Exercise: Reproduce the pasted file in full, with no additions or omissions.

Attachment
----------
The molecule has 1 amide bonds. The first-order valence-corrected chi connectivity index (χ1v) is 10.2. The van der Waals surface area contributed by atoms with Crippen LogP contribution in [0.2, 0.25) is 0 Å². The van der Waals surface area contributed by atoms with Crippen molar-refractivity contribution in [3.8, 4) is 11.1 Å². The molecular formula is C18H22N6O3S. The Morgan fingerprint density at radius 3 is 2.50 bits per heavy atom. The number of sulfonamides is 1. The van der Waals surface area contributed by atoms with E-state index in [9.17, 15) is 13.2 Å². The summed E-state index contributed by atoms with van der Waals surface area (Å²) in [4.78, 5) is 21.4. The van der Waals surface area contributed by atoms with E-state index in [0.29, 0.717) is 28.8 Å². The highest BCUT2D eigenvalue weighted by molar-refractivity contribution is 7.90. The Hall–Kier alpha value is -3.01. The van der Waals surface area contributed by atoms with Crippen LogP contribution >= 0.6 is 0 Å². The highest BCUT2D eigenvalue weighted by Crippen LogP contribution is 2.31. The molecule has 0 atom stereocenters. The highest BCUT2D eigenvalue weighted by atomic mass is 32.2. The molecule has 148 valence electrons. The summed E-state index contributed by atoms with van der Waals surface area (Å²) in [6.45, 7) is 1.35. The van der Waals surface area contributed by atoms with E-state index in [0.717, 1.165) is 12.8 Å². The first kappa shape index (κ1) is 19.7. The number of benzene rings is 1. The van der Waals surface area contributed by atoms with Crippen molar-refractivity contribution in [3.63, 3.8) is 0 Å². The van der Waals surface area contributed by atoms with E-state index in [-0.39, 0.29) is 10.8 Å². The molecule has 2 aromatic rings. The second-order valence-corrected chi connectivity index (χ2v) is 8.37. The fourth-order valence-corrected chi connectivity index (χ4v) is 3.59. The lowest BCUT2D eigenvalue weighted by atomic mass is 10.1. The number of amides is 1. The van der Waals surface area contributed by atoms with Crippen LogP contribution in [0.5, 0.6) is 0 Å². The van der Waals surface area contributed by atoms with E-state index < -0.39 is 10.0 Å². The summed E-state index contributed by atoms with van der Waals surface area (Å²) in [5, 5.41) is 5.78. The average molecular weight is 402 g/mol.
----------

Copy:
The molecule has 1 amide bonds. The first-order valence-corrected chi connectivity index (χ1v) is 10.2. The van der Waals surface area contributed by atoms with Crippen LogP contribution in [0.2, 0.25) is 0 Å². The van der Waals surface area contributed by atoms with Crippen molar-refractivity contribution in [3.8, 4) is 11.1 Å². The molecular formula is C18H22N6O3S. The Morgan fingerprint density at radius 3 is 2.50 bits per heavy atom. The number of sulfonamides is 1. The van der Waals surface area contributed by atoms with E-state index in [9.17, 15) is 13.2 Å². The summed E-state index contributed by atoms with van der Waals surface area (Å²) in [4.78, 5) is 21.4. The van der Waals surface area contributed by atoms with E-state index in [0.29, 0.717) is 28.8 Å². The highest BCUT2D eigenvalue weighted by molar-refractivity contribution is 7.90. The Hall–Kier alpha value is -3.01. The van der Waals surface area contributed by atoms with Crippen LogP contribution >= 0.6 is 0 Å². The highest BCUT2D eigenvalue weighted by Crippen LogP contribution is 2.31. The molecule has 0 atom stereocenters. The highest BCUT2D eigenvalue weighted by atomic mass is 32.2. The molecule has 148 valence electrons. The summed E-state index contributed by atoms with van der Waals surface area (Å²) in [6.45, 7) is 1.35. The van der Waals surface area contributed by atoms with E-state index in [0.717, 1.165) is 12.8 Å². The first kappa shape index (κ1) is 19.7. The number of benzene rings is 1. The van der Waals surface area contributed by atoms with Crippen molar-refractivity contribution in [3.63, 3.8) is 0 Å². The van der Waals surface area contributed by atoms with E-state index in [-0.39, 0.29) is 10.8 Å². The molecule has 2 aromatic rings. The second-order valence-corrected chi connectivity index (χ2v) is 8.37. The fourth-order valence-corrected chi connectivity index (χ4v) is 3.59. The lowest BCUT2D eigenvalue weighted by atomic mass is 10.1. The number of amides is 1. The van der Waals surface area contributed by atoms with Crippen LogP contribution in [0.5, 0.6) is 0 Å². The van der Waals surface area contributed by atoms with E-state index < -0.39 is 10.0 Å². The summed E-state index contributed by atoms with van der Waals surface area (Å²) in [5, 5.41) is 5.78. The average molecular weight is 402 g/mol.